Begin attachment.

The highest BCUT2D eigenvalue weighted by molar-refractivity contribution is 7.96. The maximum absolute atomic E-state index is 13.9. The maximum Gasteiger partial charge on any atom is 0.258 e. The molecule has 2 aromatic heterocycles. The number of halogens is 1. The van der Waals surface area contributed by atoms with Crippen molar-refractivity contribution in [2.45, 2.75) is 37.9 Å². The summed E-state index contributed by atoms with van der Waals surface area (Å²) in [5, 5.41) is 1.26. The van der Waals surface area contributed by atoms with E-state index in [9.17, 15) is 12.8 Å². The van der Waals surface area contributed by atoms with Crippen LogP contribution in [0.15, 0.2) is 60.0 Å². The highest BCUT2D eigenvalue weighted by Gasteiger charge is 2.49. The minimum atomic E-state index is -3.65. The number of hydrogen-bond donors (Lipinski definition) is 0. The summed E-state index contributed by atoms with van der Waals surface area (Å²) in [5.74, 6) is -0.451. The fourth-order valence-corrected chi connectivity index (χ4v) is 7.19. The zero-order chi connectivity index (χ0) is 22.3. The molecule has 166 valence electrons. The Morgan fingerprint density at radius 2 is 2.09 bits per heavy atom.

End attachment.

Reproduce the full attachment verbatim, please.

The highest BCUT2D eigenvalue weighted by molar-refractivity contribution is 7.96. The maximum absolute atomic E-state index is 13.9. The maximum Gasteiger partial charge on any atom is 0.258 e. The molecule has 2 aromatic heterocycles. The number of halogens is 1. The van der Waals surface area contributed by atoms with Crippen molar-refractivity contribution in [2.45, 2.75) is 37.9 Å². The summed E-state index contributed by atoms with van der Waals surface area (Å²) in [5, 5.41) is 1.26. The van der Waals surface area contributed by atoms with E-state index in [9.17, 15) is 12.8 Å². The van der Waals surface area contributed by atoms with Crippen LogP contribution in [0.15, 0.2) is 60.0 Å². The highest BCUT2D eigenvalue weighted by Gasteiger charge is 2.49. The minimum atomic E-state index is -3.65. The number of hydrogen-bond donors (Lipinski definition) is 0. The summed E-state index contributed by atoms with van der Waals surface area (Å²) in [5.74, 6) is -0.451. The fourth-order valence-corrected chi connectivity index (χ4v) is 7.19. The zero-order chi connectivity index (χ0) is 22.3. The molecule has 166 valence electrons. The Morgan fingerprint density at radius 2 is 2.09 bits per heavy atom.